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Padova - 21 September 2011


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In Love with Padova!

Maybe you could tell: I was in a hurry to be done with writing about Verona, because we were already in Padova, and Wow! What a great little city this is.

Of course there was another train two hours later, and the nice lady at TrenItalia got us on it without it costing a penny.


mouse over to see where in Italy we're travelling

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<p>Our EuroStar engine pulling in</p>

Our EuroStar engine pulling in

Did I mention how much I love trains? Italian trains in particular. Need it be said, they're all electric and run smooth as clouds and to-the-minute? The run from Verona to Padova, with two stops, about 80 kilometers (50 miles) took 42 minutes.

This run moves from the hilly region around Verona out onto the plain of the Veneto, a broad, flat-as-a-pancake area that used to be a malarial swamp before the Venetians figured out how to manage water. (They still have trouble in their city...) The Veneto is rich, ridiculously fertile, abundantly gentle with all manner of plants, and so the food around here is fresh and terrific. Of course they also have access to the Adriatic, so there's fresh seafood, too.

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<p>This is still northern Italy,...

This is still northern Italy, and so vineyards and agriculture share space with industry along the train line.

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Balconies in Verona, arcades in Padova. Also bicycles, students, modern shops with much less poretense than another large Italian shopping mecca I might name, and did I mention students? This city has much the same student vibe that Berkeley, Cambridge, and Boulder share. The Uni is huge, 60,000 students at a time, and they are Italian students, meaning they party, buy, sing, bicycle, flirt, tag, and otherwise don't take student life very seriously. Learning, most likely yes; life, not so much.


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For us, this was a transport-and-maintenance day. With two full days ahead to explore this city, we could afford an afternoon to find a laundromat and get our clothes clean. We did not count on meeting Miranda. Major mistake on my part, not to get a picture of Miranda. Maybe I should go back. We loved Miranda, who, without a word of English, helped us figure out her very modern laundry system. Pricey (5 euros for a wash, about $7.50) but SO worth it. 

Miranda buzzed us in; she appeared in a picture frame beside the last machine and talked us through. We amused her and she certainly amused us. As we were finishing, she popped out her frame to give us each Lava Mi shirts to wear. "How much," asked Rochelle. "Niente! E homagio (advertising), says Miranda.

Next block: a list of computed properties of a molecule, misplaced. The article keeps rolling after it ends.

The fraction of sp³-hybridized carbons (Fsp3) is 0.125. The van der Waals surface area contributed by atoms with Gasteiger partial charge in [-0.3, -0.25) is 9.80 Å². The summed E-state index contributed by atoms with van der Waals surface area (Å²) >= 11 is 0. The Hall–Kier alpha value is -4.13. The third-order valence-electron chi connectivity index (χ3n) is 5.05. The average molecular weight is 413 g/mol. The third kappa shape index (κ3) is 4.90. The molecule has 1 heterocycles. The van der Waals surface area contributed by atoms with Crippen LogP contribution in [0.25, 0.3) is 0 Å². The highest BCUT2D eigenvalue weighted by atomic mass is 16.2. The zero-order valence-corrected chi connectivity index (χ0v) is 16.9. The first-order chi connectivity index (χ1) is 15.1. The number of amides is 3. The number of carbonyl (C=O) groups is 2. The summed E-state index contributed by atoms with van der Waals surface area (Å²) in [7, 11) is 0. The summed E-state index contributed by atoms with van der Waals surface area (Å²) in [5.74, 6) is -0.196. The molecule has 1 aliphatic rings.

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Our hotel, Al Santo, is near Saint Anthony's Basilica -- more about his place tomorrow -- and we walked past on our way to dinner at a spot suggested by our hotel-keeper. He sure got it right! Are you bored with stories about food yet? Tough! This trip is about food more than anything else (at least on the surface) and you're in for plenty more if I have my way.

Learning any new city is a challenge, but a city like this, with a ghetto and medieval layout is a special adventure. We found a new square, a new shopping street, and eventually, we found our restaurant, Tratoria Bersagliere.


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. A flirtatious waitress with a comedienne-one is big in Italy, so minestre is soup and now you can figure minestrone out for yourself. Just in case that wasn't enough, tiramisu of surpassing lightness. And a local grappa, yellow as sunlight and just as strong.

Luckily, on the next day, there will be a lot of walking for us. Probably eating too.

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Wonderful ambiance. A flirtatious waitress with a comedienne's sense of timing in two languages who loved playing with her food ... I mean, her customers. Of course: freshest ingredients of great variety from the immediate area. We're in the Veneto. Half a liter of prosecco, laughingly bubbly. Gnocchi light as clouds in a delicious cheese sauce flavored with truffles. Osso bucco so tender it came apart with a touch, and a special delight: a big bone with a great medallion of marrow cooked to perfection slathered with aspargus sauce beside roasted polenta and mashed potatoes. (We're almost in Austria here, and the flavors cross borders easily.) A huge insalatone -- anything that ends in -one is big in Italy, so minestre is soup and now you can figure minestrone out for yourself. Just in case that wasn't enough, tiramisu of surpassing lightness. And a local grappa, yellow as sunlight and just as strong.

Luckily, on the next day, there will be a lot of walking for us. Probably eating too.

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